The necessary change of mindset.

Diagnose:

  • internal audit: listen and look
  • talk with other organizations: the network and the Network
  • benchmark with specialists

    Design and execution

  • Action plan: as ambitious as possible (we’ll adapt it to the reality later on…)
  • Priorities, schedule
  • Strong focus on training

Follow-up

  • Evaluation, moving onto the spotlight the benefits, costs, difficulties, etc. of the project
  • Maintenance and supervision
Experience 5: Database to manage the social base

The design performed by an analyst, so all relevant questions are put on the table beforehand, but use of MS Access — not a custom but complex application —, easing the use of the database by a wide range of non-techie people, especially volunteers.

The new database allows a lot of outputs: people management, mail management, financial management, strategic planning (e.g. budgeting), volunteer and tasks management and planning, etc.

Experience 6: Dedications to projects

Shift from a desktop application (MS Excel) to an online database hosted on the intranet. Next step: not only feeding the application but strategic exploitation of data.

Richness of data brings the possibility to plan and better allocate (human) resources, easier follow-up of data evolution (better reports, less data exportation to other applications: centralization of databanks), improvement of the management of the organization as a whole, more efficiency, ability to prioritize needs according to resources, etc.

Training is the key. And is the organization, not just individuals, the one that has to learn.

Important to notice that this is no expenditure, but investment. This really needs a change of mindset.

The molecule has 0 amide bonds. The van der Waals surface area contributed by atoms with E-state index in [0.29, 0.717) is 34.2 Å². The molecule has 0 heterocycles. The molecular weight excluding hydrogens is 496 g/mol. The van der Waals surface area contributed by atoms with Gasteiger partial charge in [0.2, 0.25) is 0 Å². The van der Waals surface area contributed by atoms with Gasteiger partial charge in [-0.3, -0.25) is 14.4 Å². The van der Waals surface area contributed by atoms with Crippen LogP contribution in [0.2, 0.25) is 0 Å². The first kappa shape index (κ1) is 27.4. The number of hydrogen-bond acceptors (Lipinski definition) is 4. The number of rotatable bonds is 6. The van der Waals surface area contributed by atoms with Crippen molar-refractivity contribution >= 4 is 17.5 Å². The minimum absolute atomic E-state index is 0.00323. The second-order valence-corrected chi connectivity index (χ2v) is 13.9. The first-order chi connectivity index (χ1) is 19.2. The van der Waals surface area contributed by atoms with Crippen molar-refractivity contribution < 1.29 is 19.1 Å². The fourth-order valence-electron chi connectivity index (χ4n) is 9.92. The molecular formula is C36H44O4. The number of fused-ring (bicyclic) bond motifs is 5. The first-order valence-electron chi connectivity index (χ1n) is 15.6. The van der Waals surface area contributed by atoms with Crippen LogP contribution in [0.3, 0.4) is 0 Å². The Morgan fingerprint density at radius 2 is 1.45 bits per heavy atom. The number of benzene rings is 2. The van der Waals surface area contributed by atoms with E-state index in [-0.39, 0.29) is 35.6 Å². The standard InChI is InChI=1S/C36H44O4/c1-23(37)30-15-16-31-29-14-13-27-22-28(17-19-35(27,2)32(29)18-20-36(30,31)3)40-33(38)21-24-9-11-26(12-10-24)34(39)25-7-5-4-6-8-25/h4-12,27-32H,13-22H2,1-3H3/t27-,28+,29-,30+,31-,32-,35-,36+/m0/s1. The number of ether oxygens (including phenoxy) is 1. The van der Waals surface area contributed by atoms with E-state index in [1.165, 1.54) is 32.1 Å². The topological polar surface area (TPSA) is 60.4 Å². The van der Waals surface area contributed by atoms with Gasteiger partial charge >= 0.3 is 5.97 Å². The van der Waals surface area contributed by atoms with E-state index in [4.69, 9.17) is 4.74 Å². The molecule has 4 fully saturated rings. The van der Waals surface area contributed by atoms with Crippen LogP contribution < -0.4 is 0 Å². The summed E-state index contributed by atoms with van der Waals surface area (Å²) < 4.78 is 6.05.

The importance of volunteering.

Technical resources:

  • Web development paradigm: a good resource that needs be kept in mind. The web is the platform, the permanent beta as a means to install applications that can evolve, grow, be enhanced.
  • Free and Open source software applications… free as in free beer.
  • Share tools between different organizations… and the knowledge that goes with it.

What’s next?

  • Towards the nonprofit 2.0: more participation, bidirectional communication, accountability (increase confidence on the sector), networking with all stakeholders (especially the beneficiaries), etc.
  • Impact on the environment: use of material resources, energy
Experience 7: A website in 20 minutes, a website with Joomla

1998: a website takes 30 minutes to upload just one piece of news and mastering technological tools (HTML, FTP, etc.)

2004: need for flexibility, being up-to-date, avoid technological skills requirements, low budgets

Now: 5 minutes (maximum) a new piece of news, no skills required, no budget required to implement, update and maintain, ubiquitous management and updating, etc.

Result: not just quicker websites but more websites: campaigns, projects, etc.

Other experiences: WordPress.com, even easier than Joomla.

Best result: increase in presence on the Web, hence, presence in the World, way the target of an advocacy nonprofit.

Experience 8: Health in the Millennium campaign

Need to widen the diffusion of the campaign, upload materials, news, links, videos, events; have a deliverable to handout documents and reports in a friendly way.

Impact: increase in the amount of visits and file downloads, less paper (less costs).

Update: slides for the presentation

More info

If you need to cite this article in a formal way (i.e. for bibliographical purposes) I dare suggest:

Peña-López, I. (2007) “Uses and Challenges of ICTs in Nonprofits” In ICTlogy, #50, November 2007. Barcelona: ICTlogy.
Retrieved month dd, yyyy from http://ictlogy.net/review/?p=663